As we celebrate Earth Week - and our commitment to being zero-waste by 2025 - we thought we’d share our social media team’s handy hack for upcycling glass bottles from skincare products.
Our community loved the Reel we posted describing how to upcycle an empty bottle of Squalane + BHA Pore-Minimizing Toner into an adorable DIY flower vase. But here’s the thing about how-to Reels: you have to watch them a million times to remember each step. So we’re sharing it here on the blog in hopes of giving your thumbs (and the planet) a break.
Waste and The Beauty Industry
The cosmetics industry produces over 120 billion units of packaging every year. In the US alone, almost 7.9 billion units of rigid plastics were created just for beauty products in 2018. And while many well-meaning consumers dutifully toss those plastic containers into their blue cans, less than 9 percent of all plastics actually end up being recycled. The rest ends up clogging landfills for eons to come, or worse, bobbing in the ocean and slowly breaking down into harmful microplastics.
What’s more, plastic can leech toxic chemicals. This can make it harder to upcycle beauty products with plastic packaging, resulting in even more waste.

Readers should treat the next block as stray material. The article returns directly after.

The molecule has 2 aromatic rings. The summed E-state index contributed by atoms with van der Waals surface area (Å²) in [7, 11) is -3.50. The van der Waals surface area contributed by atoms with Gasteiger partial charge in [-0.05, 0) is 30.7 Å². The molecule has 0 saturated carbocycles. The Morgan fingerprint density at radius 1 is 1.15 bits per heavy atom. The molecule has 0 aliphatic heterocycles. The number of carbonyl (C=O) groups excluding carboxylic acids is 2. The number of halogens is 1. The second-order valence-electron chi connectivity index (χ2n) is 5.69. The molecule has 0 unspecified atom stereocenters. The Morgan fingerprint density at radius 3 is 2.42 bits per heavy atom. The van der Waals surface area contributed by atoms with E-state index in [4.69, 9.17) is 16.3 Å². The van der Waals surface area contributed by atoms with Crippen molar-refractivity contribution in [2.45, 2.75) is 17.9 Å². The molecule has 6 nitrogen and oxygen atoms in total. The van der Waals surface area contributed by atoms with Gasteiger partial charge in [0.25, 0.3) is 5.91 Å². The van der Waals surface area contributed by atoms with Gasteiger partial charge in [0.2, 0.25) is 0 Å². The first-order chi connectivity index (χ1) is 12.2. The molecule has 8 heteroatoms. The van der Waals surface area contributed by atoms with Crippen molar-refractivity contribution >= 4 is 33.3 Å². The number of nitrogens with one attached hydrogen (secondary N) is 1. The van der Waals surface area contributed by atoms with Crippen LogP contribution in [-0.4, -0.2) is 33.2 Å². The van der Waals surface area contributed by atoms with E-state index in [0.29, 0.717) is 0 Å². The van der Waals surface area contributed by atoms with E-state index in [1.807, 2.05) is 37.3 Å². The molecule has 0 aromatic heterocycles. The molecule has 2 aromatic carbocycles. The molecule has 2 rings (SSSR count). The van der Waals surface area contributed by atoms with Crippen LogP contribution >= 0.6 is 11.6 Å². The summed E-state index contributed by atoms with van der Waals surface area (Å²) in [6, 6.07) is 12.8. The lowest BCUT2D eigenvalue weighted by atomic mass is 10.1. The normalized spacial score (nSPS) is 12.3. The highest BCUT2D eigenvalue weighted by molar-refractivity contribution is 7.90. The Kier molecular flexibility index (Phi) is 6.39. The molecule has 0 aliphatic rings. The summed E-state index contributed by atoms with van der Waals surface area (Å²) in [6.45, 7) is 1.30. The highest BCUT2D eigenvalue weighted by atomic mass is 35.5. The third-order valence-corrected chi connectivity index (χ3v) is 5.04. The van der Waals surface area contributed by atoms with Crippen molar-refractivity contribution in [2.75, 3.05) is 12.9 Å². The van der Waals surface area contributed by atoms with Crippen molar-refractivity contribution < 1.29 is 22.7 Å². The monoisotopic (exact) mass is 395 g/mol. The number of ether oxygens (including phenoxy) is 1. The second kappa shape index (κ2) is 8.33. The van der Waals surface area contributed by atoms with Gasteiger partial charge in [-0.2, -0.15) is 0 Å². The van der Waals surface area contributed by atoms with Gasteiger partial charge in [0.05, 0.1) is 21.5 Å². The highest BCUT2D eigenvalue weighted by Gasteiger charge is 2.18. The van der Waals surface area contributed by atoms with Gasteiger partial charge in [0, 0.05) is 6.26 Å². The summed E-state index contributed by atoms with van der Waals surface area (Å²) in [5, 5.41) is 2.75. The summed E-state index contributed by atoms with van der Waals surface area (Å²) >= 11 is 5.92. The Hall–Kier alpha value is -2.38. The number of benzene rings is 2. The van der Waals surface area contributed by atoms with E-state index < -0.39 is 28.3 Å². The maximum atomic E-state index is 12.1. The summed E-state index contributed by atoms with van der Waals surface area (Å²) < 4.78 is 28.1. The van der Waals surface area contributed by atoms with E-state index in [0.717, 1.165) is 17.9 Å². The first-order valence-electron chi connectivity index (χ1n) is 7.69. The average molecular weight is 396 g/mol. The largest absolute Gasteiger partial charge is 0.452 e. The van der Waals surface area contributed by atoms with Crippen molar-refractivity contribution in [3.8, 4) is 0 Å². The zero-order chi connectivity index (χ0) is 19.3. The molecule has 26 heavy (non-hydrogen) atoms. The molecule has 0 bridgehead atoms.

Why Upcycling Glass Bottles Is Better Than Recycling Them
While glass is 100 percent recyclable and doesn’t leech harmful chemicals, recycling it takes a lot of energy. According to the EPA, recycling glass only saves about 30% of the energy cost of creating new glass. What’s more, only about 31 percent of all glass actually gets recycled. The rest ends up in landfills where it takes about 1 million years to fully biodegrade.
That means the most sustainable choice by far is to upcycle glass bottles rather than recycling them.
How To Upcycle A Glass Toner Bottle In Four Easy Steps
1. Remove the cap. Using a butter knife, carefully wedge the blade under the plastic piece on top and twist the handle to loosen it. It should pop right off.
2. Peel the label off starting at the corner. As upcycling pros, we generally find that our labels come off in one piece. If you happen to get a stubborn one, fill your sink with warm water and add 1-2 tablespoons of dish soap plus ½ cup of white vinegar. That sucker should slide right off after a 20 - 30 minute soak.